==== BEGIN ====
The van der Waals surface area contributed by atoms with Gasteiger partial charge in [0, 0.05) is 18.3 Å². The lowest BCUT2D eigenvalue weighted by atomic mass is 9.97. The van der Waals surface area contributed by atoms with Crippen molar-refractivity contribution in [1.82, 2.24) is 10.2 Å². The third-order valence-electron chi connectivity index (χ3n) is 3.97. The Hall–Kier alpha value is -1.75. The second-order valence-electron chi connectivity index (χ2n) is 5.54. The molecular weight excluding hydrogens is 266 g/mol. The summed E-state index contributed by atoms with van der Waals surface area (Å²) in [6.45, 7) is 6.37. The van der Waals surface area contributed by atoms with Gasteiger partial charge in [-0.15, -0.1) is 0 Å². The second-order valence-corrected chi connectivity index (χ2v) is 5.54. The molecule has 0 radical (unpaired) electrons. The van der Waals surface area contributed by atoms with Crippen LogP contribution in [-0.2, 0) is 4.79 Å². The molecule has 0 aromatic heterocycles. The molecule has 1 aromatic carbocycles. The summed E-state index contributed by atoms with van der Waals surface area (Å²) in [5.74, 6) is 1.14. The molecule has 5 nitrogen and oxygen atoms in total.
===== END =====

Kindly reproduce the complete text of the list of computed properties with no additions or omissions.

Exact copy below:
The van der Waals surface area contributed by atoms with Gasteiger partial charge in [0, 0.05) is 18.3 Å². The lowest BCUT2D eigenvalue weighted by atomic mass is 9.97. The van der Waals surface area contributed by atoms with Crippen molar-refractivity contribution in [1.82, 2.24) is 10.2 Å². The third-order valence-electron chi connectivity index (χ3n) is 3.97. The Hall–Kier alpha value is -1.75. The second-order valence-electron chi connectivity index (χ2n) is 5.54. The molecular weight excluding hydrogens is 266 g/mol. The summed E-state index contributed by atoms with van der Waals surface area (Å²) in [6.45, 7) is 6.37. The van der Waals surface area contributed by atoms with Gasteiger partial charge in [-0.15, -0.1) is 0 Å². The second-order valence-corrected chi connectivity index (χ2v) is 5.54. The molecule has 0 radical (unpaired) electrons. The van der Waals surface area contributed by atoms with Crippen LogP contribution in [-0.2, 0) is 4.79 Å². The molecule has 0 aromatic heterocycles. The molecule has 1 aromatic carbocycles. The summed E-state index contributed by atoms with van der Waals surface area (Å²) in [5.74, 6) is 1.14. The molecule has 5 nitrogen and oxygen atoms in total.